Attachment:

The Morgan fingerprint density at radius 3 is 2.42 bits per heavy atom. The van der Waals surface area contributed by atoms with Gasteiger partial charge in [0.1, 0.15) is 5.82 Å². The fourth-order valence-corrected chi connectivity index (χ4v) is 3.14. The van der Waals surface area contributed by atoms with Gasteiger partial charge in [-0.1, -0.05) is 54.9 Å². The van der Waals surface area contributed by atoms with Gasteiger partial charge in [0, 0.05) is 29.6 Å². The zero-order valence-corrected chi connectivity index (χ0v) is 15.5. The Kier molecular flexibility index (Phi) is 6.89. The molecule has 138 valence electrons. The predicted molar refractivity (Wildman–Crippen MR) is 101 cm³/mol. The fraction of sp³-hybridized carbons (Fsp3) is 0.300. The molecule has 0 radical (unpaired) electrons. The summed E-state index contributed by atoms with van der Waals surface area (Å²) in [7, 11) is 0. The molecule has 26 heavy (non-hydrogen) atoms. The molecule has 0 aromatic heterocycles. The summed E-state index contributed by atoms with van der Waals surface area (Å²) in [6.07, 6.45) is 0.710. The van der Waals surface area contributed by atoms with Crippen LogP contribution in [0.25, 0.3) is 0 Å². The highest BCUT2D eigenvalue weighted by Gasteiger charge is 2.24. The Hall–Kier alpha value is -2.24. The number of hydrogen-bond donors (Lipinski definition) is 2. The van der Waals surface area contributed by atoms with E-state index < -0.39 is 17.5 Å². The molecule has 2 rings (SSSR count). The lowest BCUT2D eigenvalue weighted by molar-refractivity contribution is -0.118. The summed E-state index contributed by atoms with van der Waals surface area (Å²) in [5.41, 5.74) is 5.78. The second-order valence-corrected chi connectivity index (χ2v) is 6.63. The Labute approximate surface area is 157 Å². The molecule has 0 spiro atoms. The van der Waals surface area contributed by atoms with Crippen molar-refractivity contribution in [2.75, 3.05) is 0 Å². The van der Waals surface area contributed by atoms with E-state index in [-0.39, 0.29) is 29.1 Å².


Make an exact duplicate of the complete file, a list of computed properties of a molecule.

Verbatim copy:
The Morgan fingerprint density at radius 3 is 2.42 bits per heavy atom. The van der Waals surface area contributed by atoms with Gasteiger partial charge in [0.1, 0.15) is 5.82 Å². The fourth-order valence-corrected chi connectivity index (χ4v) is 3.14. The van der Waals surface area contributed by atoms with Gasteiger partial charge in [-0.1, -0.05) is 54.9 Å². The van der Waals surface area contributed by atoms with Gasteiger partial charge in [0, 0.05) is 29.6 Å². The zero-order valence-corrected chi connectivity index (χ0v) is 15.5. The Kier molecular flexibility index (Phi) is 6.89. The molecule has 138 valence electrons. The predicted molar refractivity (Wildman–Crippen MR) is 101 cm³/mol. The fraction of sp³-hybridized carbons (Fsp3) is 0.300. The molecule has 0 radical (unpaired) electrons. The summed E-state index contributed by atoms with van der Waals surface area (Å²) in [7, 11) is 0. The molecule has 26 heavy (non-hydrogen) atoms. The molecule has 0 aromatic heterocycles. The summed E-state index contributed by atoms with van der Waals surface area (Å²) in [6.07, 6.45) is 0.710. The van der Waals surface area contributed by atoms with Crippen LogP contribution in [0.25, 0.3) is 0 Å². The highest BCUT2D eigenvalue weighted by Gasteiger charge is 2.24. The Hall–Kier alpha value is -2.24. The number of hydrogen-bond donors (Lipinski definition) is 2. The van der Waals surface area contributed by atoms with E-state index < -0.39 is 17.5 Å². The molecule has 2 rings (SSSR count). The lowest BCUT2D eigenvalue weighted by molar-refractivity contribution is -0.118. The summed E-state index contributed by atoms with van der Waals surface area (Å²) in [5.41, 5.74) is 5.78. The second-order valence-corrected chi connectivity index (χ2v) is 6.63. The Labute approximate surface area is 157 Å². The molecule has 0 spiro atoms. The van der Waals surface area contributed by atoms with Crippen molar-refractivity contribution in [2.75, 3.05) is 0 Å². The van der Waals surface area contributed by atoms with E-state index in [-0.39, 0.29) is 29.1 Å².